The only setback for the Nicoya plebiscite occured at at 7am when the voting stations were supposed to open their doors. Two people in charge of voting material didn’t show up to open their station at the Leonidas Briceño school in downtown Nicoya. The voting material didn’t show up on time either.
One arrived at 7:30am and another at 9am. This made the members of the plebiscite coordinating committee sweat. But at 10am, officially, all 86 stations were open.
“The law anticipates these things and says that the voting station can open late as long as it doesn’t open later than noon,” explained Hector Fernandez, the TSE’s director of voting registration.
At noon, both camps started to sweat over what they considered an even bigger problem: the absence of people at voting booths.
“Abstention is the big rival, and disinformation even more so,” said ‘yes’ camp’s Carlos Martinez outside the Leonidas Briceño school.
Just 25 meters away, one of the leaders of the ‘no’ camp, Edwin Castillo, classified the election as “cold” and said that the high levels of disinformation was the cause.
He spoke as he awaited several pieces of paper on which ‘no’ supporters jotted down notes that they received via message or phone call. Edwin said that in Nosara, 80 percent of eligible voters cast ballots, but in the remaining areas only 30 percent of voters turned out.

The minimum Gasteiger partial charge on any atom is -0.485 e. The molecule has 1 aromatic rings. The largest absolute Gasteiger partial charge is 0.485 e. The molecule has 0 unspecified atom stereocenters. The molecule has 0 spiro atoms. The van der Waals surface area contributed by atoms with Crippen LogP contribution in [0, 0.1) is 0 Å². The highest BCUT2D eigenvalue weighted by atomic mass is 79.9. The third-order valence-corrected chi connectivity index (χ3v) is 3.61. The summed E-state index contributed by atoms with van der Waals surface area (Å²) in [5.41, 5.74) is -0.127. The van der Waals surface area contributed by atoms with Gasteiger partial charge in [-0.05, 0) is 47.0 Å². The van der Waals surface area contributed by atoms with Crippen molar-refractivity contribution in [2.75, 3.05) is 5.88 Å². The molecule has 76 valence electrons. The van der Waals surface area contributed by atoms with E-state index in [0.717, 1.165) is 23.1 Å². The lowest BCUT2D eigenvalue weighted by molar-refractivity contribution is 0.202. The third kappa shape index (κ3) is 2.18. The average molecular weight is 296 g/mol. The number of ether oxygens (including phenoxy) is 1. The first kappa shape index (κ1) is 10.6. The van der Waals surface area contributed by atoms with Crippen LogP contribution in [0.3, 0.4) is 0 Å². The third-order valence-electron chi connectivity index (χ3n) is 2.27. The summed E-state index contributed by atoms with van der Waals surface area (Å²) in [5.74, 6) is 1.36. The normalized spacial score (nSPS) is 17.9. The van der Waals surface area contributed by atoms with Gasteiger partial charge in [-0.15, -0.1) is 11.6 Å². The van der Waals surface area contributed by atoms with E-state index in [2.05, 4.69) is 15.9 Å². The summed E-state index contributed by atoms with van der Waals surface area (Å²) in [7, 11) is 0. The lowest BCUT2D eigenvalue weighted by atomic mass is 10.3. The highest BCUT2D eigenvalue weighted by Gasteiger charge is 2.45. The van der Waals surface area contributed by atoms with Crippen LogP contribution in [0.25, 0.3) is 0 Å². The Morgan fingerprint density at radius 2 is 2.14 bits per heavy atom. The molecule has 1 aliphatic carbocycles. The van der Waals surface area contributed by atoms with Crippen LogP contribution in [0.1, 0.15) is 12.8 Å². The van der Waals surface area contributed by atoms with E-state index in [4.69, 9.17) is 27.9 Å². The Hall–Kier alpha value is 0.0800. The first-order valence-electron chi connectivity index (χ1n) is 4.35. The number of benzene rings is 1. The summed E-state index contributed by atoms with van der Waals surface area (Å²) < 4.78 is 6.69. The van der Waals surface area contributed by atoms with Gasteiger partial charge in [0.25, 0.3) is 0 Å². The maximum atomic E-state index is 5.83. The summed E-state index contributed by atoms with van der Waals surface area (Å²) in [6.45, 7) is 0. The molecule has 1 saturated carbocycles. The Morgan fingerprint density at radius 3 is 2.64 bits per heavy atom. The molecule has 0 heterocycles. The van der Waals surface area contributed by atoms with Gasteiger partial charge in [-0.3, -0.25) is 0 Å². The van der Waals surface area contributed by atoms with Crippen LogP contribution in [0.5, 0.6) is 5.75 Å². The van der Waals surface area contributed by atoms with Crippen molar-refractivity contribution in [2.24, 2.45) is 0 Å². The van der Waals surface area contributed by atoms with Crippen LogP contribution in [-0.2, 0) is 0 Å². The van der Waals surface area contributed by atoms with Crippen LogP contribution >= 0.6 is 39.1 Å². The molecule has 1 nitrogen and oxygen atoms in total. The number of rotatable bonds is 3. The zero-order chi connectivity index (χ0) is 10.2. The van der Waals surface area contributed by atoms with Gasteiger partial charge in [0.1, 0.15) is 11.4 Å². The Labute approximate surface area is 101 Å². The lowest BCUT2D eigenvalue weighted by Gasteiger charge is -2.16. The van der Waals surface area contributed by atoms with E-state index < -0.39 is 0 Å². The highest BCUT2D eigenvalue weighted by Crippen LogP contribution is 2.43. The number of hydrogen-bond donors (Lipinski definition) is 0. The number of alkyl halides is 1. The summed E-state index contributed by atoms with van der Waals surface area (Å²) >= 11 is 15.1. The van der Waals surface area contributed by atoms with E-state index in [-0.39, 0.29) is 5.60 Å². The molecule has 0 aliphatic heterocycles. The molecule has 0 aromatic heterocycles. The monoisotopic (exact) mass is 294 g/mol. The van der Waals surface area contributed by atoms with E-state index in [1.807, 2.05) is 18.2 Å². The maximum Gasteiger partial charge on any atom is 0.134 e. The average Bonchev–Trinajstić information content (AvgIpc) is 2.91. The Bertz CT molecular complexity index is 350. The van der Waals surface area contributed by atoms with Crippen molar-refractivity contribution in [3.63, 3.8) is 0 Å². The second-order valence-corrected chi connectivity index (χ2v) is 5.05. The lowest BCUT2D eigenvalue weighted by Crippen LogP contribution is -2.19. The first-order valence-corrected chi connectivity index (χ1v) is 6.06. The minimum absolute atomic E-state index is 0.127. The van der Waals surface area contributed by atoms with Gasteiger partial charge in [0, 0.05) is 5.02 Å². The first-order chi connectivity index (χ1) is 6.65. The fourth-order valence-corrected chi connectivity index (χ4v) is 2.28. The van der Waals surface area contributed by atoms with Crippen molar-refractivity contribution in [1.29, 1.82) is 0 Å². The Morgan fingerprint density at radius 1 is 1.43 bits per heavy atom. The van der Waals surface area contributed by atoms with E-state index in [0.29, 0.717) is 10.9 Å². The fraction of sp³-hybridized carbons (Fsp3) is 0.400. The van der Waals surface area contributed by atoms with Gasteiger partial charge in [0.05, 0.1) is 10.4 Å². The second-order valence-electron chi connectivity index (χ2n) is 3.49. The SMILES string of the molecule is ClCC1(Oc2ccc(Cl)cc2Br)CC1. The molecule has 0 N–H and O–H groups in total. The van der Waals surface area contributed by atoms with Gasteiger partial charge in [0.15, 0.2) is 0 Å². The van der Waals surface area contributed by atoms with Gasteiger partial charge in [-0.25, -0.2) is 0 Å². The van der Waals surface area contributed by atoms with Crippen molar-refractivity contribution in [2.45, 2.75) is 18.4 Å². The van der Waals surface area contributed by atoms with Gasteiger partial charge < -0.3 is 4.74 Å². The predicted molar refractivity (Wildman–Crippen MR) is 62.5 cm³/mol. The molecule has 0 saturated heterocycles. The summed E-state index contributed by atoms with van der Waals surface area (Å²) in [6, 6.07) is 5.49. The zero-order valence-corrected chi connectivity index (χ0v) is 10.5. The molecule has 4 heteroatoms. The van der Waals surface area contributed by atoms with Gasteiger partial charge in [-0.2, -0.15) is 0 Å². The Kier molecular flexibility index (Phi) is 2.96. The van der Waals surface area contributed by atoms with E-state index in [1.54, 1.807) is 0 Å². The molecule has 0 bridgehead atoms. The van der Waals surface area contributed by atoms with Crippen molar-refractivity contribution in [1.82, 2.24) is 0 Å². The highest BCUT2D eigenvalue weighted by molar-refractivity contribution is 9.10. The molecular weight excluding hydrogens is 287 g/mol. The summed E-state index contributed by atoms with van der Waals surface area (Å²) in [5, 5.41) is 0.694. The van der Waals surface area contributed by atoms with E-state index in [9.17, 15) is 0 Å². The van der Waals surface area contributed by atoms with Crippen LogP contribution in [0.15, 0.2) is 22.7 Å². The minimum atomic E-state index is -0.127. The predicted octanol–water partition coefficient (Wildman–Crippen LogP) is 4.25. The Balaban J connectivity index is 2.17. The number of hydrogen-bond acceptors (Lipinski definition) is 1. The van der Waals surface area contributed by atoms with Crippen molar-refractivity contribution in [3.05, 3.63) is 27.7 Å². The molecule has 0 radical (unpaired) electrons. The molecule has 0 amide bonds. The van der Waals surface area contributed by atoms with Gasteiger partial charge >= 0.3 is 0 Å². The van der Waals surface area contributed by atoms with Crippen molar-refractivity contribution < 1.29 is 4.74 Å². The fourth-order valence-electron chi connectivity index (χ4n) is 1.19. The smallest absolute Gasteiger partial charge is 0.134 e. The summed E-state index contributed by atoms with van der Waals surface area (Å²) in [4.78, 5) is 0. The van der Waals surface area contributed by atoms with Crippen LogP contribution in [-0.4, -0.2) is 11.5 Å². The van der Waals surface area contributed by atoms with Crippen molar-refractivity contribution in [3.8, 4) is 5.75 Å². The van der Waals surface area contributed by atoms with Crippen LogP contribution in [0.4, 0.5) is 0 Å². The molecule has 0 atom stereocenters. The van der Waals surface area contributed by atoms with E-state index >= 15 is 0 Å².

After saying so, he sought hope in the decision that Supreme Election Court still must issue on whether or not to annul the results.
“It’s a second option for stopping this from happening (the Nosara CMD)” he said.
In this school, political figures such as the National Liberation Party’s former candidate for president Sigifredo Aiza and Marta Araúz cast their ballots.
While Arauz said that she wouldn’t reveal which side she voted for, Aiza was blunt. He sat at the entrance to the school and said to everyone who entered, “support us with a no.”
“If ‘yes’ wins, Nosara loses and Nicoya loses,” Aiza said. He justified his position by saying that a bad city administration can’t be the cause of a district being sold to foreigners.”
At noon in Nosara, the TSE’s director of voting registration Hector Fernandez said that he perceived higher turnout in that district, which is seeking independence.
“We were in Leonidas Briceño until 10am and turnout was low. In Nosara there were a lot more people,” he told The Voice of Guanacaste. “There are three voting stations and when we got there there was a line at all three.”
People who live in the coastal district also perceived high numbers. “A lot of people. Nosara feels beautiful,” said Ethel Araya, a ‘yes’ volunteers in Nosara.
As the afternoon approached, the environment in Nicoya heated up. Some thought that, as ticos, we left everything to the last minute and others said that morning religious activities and the national soccer team’s game stole the attention of voters in the morning.
Uncertainty continues among both camps and abstention levels, leaders say, continue to be the plebiscite’s biggest enemy.